I have found 2016 somewhat dispiriting. Not that good things haven’t happened in 2016. My first-ever nephew is presently incubating, for instance. I got to go see Hamilton. I discovered this conceptual framework called mattering maps that blew my brains out through the back of my head.1 But also, like, it’s been a rough year. July has been a particularly rough month to be a liberal girl in Louisiana.2
THEREFORE. Believe me when I say that The War That Saved My Life is the balm for my soul that I needed. I saw it on the counter at my mum’s place and inquired about it, and she said, “Oh, it’s very sweet. It’s about a little girl with an abusive mother who gets evacuated with her little brother. It’s like Good Night Mr. Tom, sort of!” and I said “GIVE ME IT TO BORROW PLEASE” and then I became suspicious because 2016 has been that sort of year so I said “Does the little girl die?” and Mumsy said no and I said “Does the brother die?” and she said no and I said “Is there any sort of animal or senile but beloved granny that I didn’t think to ask about who dies?” and she said no so I borrowed it.
(I know. You’re thinking “You are very demanding for somebody asking a favor.” This is what 2016 has done to me, friends. All my manners are gone. Only angry demands remain.)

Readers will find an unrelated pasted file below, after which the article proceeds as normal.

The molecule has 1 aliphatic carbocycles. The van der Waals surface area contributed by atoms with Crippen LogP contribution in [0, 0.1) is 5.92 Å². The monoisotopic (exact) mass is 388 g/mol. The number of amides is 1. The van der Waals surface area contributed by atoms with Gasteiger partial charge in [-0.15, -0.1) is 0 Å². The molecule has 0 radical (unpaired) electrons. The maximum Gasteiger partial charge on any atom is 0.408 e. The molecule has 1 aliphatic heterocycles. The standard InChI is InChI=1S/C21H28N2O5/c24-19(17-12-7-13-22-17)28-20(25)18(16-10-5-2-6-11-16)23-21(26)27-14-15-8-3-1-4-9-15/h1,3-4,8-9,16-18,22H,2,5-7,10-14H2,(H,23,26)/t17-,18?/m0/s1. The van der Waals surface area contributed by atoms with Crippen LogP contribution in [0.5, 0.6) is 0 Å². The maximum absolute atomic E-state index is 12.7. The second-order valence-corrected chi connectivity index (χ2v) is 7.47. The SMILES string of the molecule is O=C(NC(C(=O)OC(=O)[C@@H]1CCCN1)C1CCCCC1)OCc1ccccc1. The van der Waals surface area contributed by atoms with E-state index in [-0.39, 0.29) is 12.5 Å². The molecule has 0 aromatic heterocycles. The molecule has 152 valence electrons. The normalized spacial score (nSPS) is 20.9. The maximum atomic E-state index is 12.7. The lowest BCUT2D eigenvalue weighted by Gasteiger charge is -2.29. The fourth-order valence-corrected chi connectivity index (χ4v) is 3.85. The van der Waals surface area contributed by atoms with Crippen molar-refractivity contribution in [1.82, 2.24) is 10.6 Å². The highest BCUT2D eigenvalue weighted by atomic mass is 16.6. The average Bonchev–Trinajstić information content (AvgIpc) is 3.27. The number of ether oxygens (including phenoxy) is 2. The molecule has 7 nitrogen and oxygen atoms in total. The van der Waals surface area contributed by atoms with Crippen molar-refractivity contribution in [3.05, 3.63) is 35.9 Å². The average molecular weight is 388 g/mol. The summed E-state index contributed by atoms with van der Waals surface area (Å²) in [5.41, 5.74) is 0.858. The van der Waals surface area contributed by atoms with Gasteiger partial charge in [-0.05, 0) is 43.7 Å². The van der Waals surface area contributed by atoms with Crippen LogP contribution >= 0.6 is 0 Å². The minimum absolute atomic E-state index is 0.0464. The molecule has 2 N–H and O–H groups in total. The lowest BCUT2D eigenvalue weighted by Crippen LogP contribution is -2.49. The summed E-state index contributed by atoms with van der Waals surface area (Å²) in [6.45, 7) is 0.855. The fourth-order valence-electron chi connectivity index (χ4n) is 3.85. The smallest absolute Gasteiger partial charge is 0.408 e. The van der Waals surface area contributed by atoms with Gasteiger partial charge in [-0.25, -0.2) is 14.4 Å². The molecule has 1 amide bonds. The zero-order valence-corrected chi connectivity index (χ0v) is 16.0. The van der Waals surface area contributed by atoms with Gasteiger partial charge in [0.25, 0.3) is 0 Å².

Ada has never been allowed outside of her London flat — not for school, not to run errands, not for anything — lest someone see her clubfoot and think worse of her mother. But when her little brother Jamie, the only person in the world she cares about, is ordered to be evacuated from London in advance of the coming war with Germany, she sneaks out with him. Soon they are living with Susan Smith, a reluctant caregiver in the countryside. Does Susan eventually come to love the children and do they love her back? YES ABSOLUTELY.
(I was going to be coy but 2016 has just been a really rough time, and I honestly couldn’t bear to leave y’all in suspense.)
Though Ada and Jamie’s mother is a little cartoonish in her nastiness (Willy’s mum in Good Night Mr. Tom seems far better sketched out), the excellence of this book was in Ada’s emotional life. Jamie, who is younger, adapts quickly to the idea of having a stable home where he is loved, but Ada is a tangle of fear and fury and sadness, an emotional knot that isn’t easily picked apart. Baker doesn’t elide the difficulty of this, or oversimplify how hard it is for Ada to get past the abuse she’s suffered all her life. Watching Ada and Susan — each of them sad and damaged, each of them trying their best — struggle towards a place of mutual trust and honesty is the loveliest thing.
I shrugged. “I thought maybe that was why Mam hated me.”
Miss Smith’s hand touched my shoulder. When she spoke, her voice was uneven. “She doesn’t — I’m sure it’s not–” She stopped walking and turned to face me. “I don’t know what to say,” she said, after a pause. “I don’t want to tell you a lie, and I don’t know the truth.”
I’d like to say more measured, sensible things about this book but it was so much what I needed this week that I basically just want to howl ADA LEARNS TO RIDE A HORSE SHE RIDES A HORSE AND THE HORSE DOESN’T DIE until someone hands me a handkerchief.